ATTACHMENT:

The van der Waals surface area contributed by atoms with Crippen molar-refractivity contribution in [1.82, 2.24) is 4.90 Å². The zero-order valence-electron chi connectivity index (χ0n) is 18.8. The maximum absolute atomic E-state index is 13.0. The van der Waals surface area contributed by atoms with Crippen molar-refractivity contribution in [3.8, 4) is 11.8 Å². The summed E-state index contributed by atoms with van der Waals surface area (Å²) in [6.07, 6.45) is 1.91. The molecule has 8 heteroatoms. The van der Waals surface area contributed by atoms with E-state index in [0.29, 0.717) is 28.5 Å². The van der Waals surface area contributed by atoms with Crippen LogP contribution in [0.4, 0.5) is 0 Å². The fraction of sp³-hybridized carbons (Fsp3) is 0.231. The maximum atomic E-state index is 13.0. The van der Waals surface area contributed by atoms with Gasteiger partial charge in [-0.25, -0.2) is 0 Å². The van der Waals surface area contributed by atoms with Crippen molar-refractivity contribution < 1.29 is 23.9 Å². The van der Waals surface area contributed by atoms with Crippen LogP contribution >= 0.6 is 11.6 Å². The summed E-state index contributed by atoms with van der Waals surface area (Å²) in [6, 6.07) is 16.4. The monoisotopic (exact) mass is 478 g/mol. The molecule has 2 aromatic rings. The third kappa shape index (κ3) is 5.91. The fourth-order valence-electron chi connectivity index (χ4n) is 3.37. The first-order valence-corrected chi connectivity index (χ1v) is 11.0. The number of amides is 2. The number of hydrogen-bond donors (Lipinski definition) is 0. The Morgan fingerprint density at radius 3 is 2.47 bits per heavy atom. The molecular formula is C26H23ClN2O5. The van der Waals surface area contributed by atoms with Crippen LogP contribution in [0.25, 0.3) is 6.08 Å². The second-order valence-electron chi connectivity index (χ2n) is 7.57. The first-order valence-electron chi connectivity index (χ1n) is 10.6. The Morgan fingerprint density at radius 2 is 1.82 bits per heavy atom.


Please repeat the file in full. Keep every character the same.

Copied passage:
The van der Waals surface area contributed by atoms with Crippen molar-refractivity contribution in [1.82, 2.24) is 4.90 Å². The zero-order valence-electron chi connectivity index (χ0n) is 18.8. The maximum absolute atomic E-state index is 13.0. The van der Waals surface area contributed by atoms with Crippen molar-refractivity contribution in [3.8, 4) is 11.8 Å². The summed E-state index contributed by atoms with van der Waals surface area (Å²) in [6.07, 6.45) is 1.91. The molecule has 8 heteroatoms. The van der Waals surface area contributed by atoms with E-state index in [0.29, 0.717) is 28.5 Å². The van der Waals surface area contributed by atoms with Crippen LogP contribution in [0.4, 0.5) is 0 Å². The fraction of sp³-hybridized carbons (Fsp3) is 0.231. The maximum atomic E-state index is 13.0. The van der Waals surface area contributed by atoms with Gasteiger partial charge in [-0.25, -0.2) is 0 Å². The van der Waals surface area contributed by atoms with Crippen molar-refractivity contribution < 1.29 is 23.9 Å². The van der Waals surface area contributed by atoms with Crippen LogP contribution >= 0.6 is 11.6 Å². The summed E-state index contributed by atoms with van der Waals surface area (Å²) in [6, 6.07) is 16.4. The monoisotopic (exact) mass is 478 g/mol. The molecule has 2 aromatic rings. The third kappa shape index (κ3) is 5.91. The fourth-order valence-electron chi connectivity index (χ4n) is 3.37. The first-order valence-corrected chi connectivity index (χ1v) is 11.0. The number of amides is 2. The number of hydrogen-bond donors (Lipinski definition) is 0. The Morgan fingerprint density at radius 3 is 2.47 bits per heavy atom. The molecular formula is C26H23ClN2O5. The van der Waals surface area contributed by atoms with Crippen LogP contribution in [0.25, 0.3) is 6.08 Å². The second-order valence-electron chi connectivity index (χ2n) is 7.57. The first-order valence-electron chi connectivity index (χ1n) is 10.6. The Morgan fingerprint density at radius 2 is 1.82 bits per heavy atom.